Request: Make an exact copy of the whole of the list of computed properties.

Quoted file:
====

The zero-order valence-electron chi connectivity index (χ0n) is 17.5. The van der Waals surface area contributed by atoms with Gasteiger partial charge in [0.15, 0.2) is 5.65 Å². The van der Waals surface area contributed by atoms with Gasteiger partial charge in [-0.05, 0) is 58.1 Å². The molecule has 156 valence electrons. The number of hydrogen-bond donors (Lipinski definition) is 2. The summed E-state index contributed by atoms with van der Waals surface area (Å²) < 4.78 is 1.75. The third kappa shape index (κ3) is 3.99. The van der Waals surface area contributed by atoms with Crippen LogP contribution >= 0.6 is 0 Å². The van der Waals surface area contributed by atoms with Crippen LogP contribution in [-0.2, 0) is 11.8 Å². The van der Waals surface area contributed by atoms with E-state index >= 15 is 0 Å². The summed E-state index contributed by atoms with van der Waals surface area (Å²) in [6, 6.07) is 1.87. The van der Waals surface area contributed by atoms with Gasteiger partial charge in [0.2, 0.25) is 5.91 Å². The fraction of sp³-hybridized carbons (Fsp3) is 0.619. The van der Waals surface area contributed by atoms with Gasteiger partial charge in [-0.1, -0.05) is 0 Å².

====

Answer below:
The zero-order valence-electron chi connectivity index (χ0n) is 17.5. The van der Waals surface area contributed by atoms with Gasteiger partial charge in [0.15, 0.2) is 5.65 Å². The van der Waals surface area contributed by atoms with Gasteiger partial charge in [-0.05, 0) is 58.1 Å². The molecule has 156 valence electrons. The number of hydrogen-bond donors (Lipinski definition) is 2. The summed E-state index contributed by atoms with van der Waals surface area (Å²) < 4.78 is 1.75. The third kappa shape index (κ3) is 3.99. The van der Waals surface area contributed by atoms with Crippen LogP contribution >= 0.6 is 0 Å². The van der Waals surface area contributed by atoms with Crippen LogP contribution in [-0.2, 0) is 11.8 Å². The van der Waals surface area contributed by atoms with E-state index >= 15 is 0 Å². The summed E-state index contributed by atoms with van der Waals surface area (Å²) in [6, 6.07) is 1.87. The van der Waals surface area contributed by atoms with Gasteiger partial charge in [0.2, 0.25) is 5.91 Å². The fraction of sp³-hybridized carbons (Fsp3) is 0.619. The van der Waals surface area contributed by atoms with Gasteiger partial charge in [-0.1, -0.05) is 0 Å².